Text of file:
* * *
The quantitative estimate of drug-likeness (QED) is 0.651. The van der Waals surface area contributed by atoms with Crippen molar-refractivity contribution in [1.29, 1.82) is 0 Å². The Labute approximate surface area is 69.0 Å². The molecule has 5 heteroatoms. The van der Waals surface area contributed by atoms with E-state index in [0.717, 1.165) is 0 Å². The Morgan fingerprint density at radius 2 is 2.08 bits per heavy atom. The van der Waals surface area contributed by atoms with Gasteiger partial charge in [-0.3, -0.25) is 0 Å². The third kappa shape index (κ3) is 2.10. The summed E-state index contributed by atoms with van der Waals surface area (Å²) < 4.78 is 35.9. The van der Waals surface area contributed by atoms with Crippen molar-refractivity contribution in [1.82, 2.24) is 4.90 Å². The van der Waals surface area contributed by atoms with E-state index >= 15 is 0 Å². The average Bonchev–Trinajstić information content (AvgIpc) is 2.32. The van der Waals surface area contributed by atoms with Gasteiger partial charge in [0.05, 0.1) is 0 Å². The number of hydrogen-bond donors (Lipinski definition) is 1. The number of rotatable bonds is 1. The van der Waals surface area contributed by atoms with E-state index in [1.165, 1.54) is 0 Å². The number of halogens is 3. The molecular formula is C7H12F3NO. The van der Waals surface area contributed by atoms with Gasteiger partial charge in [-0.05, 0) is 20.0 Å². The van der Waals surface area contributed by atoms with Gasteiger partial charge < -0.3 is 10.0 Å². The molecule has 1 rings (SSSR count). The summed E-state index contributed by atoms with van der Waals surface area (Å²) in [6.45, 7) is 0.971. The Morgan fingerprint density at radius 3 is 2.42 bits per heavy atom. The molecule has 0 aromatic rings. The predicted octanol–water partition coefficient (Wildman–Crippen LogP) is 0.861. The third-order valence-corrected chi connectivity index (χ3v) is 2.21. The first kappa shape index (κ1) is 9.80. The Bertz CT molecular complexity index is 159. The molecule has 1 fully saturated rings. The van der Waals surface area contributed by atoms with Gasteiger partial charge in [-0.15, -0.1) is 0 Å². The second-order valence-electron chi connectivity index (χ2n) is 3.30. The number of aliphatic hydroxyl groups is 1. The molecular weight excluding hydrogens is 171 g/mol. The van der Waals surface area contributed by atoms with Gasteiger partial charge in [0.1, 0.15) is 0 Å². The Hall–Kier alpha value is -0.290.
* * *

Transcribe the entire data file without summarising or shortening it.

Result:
The quantitative estimate of drug-likeness (QED) is 0.651. The van der Waals surface area contributed by atoms with Crippen molar-refractivity contribution in [1.29, 1.82) is 0 Å². The Labute approximate surface area is 69.0 Å². The molecule has 5 heteroatoms. The van der Waals surface area contributed by atoms with E-state index in [0.717, 1.165) is 0 Å². The Morgan fingerprint density at radius 2 is 2.08 bits per heavy atom. The van der Waals surface area contributed by atoms with Gasteiger partial charge in [-0.3, -0.25) is 0 Å². The third kappa shape index (κ3) is 2.10. The summed E-state index contributed by atoms with van der Waals surface area (Å²) < 4.78 is 35.9. The van der Waals surface area contributed by atoms with Crippen molar-refractivity contribution in [1.82, 2.24) is 4.90 Å². The van der Waals surface area contributed by atoms with E-state index >= 15 is 0 Å². The average Bonchev–Trinajstić information content (AvgIpc) is 2.32. The van der Waals surface area contributed by atoms with Gasteiger partial charge in [0.05, 0.1) is 0 Å². The number of hydrogen-bond donors (Lipinski definition) is 1. The number of rotatable bonds is 1. The van der Waals surface area contributed by atoms with E-state index in [1.165, 1.54) is 0 Å². The number of halogens is 3. The molecular formula is C7H12F3NO. The van der Waals surface area contributed by atoms with Gasteiger partial charge in [-0.05, 0) is 20.0 Å². The van der Waals surface area contributed by atoms with Gasteiger partial charge < -0.3 is 10.0 Å². The molecule has 1 rings (SSSR count). The summed E-state index contributed by atoms with van der Waals surface area (Å²) in [6.45, 7) is 0.971. The Morgan fingerprint density at radius 3 is 2.42 bits per heavy atom. The molecule has 0 aromatic rings. The predicted octanol–water partition coefficient (Wildman–Crippen LogP) is 0.861. The third-order valence-corrected chi connectivity index (χ3v) is 2.21. The first kappa shape index (κ1) is 9.80. The Bertz CT molecular complexity index is 159. The molecule has 1 fully saturated rings. The van der Waals surface area contributed by atoms with Gasteiger partial charge in [-0.15, -0.1) is 0 Å². The second-order valence-electron chi connectivity index (χ2n) is 3.30. The number of aliphatic hydroxyl groups is 1. The molecular weight excluding hydrogens is 171 g/mol. The van der Waals surface area contributed by atoms with Gasteiger partial charge in [0.1, 0.15) is 0 Å². The Hall–Kier alpha value is -0.290.